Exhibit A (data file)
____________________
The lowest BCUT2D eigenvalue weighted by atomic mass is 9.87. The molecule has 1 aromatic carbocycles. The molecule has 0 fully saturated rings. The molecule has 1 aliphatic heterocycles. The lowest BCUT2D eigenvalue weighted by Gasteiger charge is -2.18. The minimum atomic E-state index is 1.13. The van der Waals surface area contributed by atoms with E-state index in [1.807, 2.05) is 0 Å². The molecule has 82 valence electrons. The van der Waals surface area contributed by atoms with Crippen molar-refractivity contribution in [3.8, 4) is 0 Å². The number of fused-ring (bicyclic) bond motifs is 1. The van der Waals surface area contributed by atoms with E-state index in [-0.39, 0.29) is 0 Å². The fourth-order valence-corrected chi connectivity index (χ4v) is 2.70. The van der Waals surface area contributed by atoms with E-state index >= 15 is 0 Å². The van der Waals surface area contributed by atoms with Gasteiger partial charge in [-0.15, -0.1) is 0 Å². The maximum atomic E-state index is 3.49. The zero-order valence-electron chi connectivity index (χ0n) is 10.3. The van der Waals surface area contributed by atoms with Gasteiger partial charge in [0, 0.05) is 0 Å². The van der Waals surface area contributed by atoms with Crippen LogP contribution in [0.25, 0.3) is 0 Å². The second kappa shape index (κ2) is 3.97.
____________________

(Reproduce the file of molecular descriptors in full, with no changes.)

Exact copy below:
The lowest BCUT2D eigenvalue weighted by atomic mass is 9.87. The molecule has 1 aromatic carbocycles. The molecule has 0 fully saturated rings. The molecule has 1 aliphatic heterocycles. The lowest BCUT2D eigenvalue weighted by Gasteiger charge is -2.18. The minimum atomic E-state index is 1.13. The van der Waals surface area contributed by atoms with E-state index in [1.807, 2.05) is 0 Å². The molecule has 82 valence electrons. The van der Waals surface area contributed by atoms with Crippen molar-refractivity contribution in [3.8, 4) is 0 Å². The number of fused-ring (bicyclic) bond motifs is 1. The van der Waals surface area contributed by atoms with E-state index in [-0.39, 0.29) is 0 Å². The fourth-order valence-corrected chi connectivity index (χ4v) is 2.70. The van der Waals surface area contributed by atoms with E-state index >= 15 is 0 Å². The van der Waals surface area contributed by atoms with Gasteiger partial charge in [-0.15, -0.1) is 0 Å². The maximum atomic E-state index is 3.49. The zero-order valence-electron chi connectivity index (χ0n) is 10.3. The van der Waals surface area contributed by atoms with Gasteiger partial charge in [0, 0.05) is 0 Å². The van der Waals surface area contributed by atoms with Crippen LogP contribution in [0.25, 0.3) is 0 Å². The second kappa shape index (κ2) is 3.97.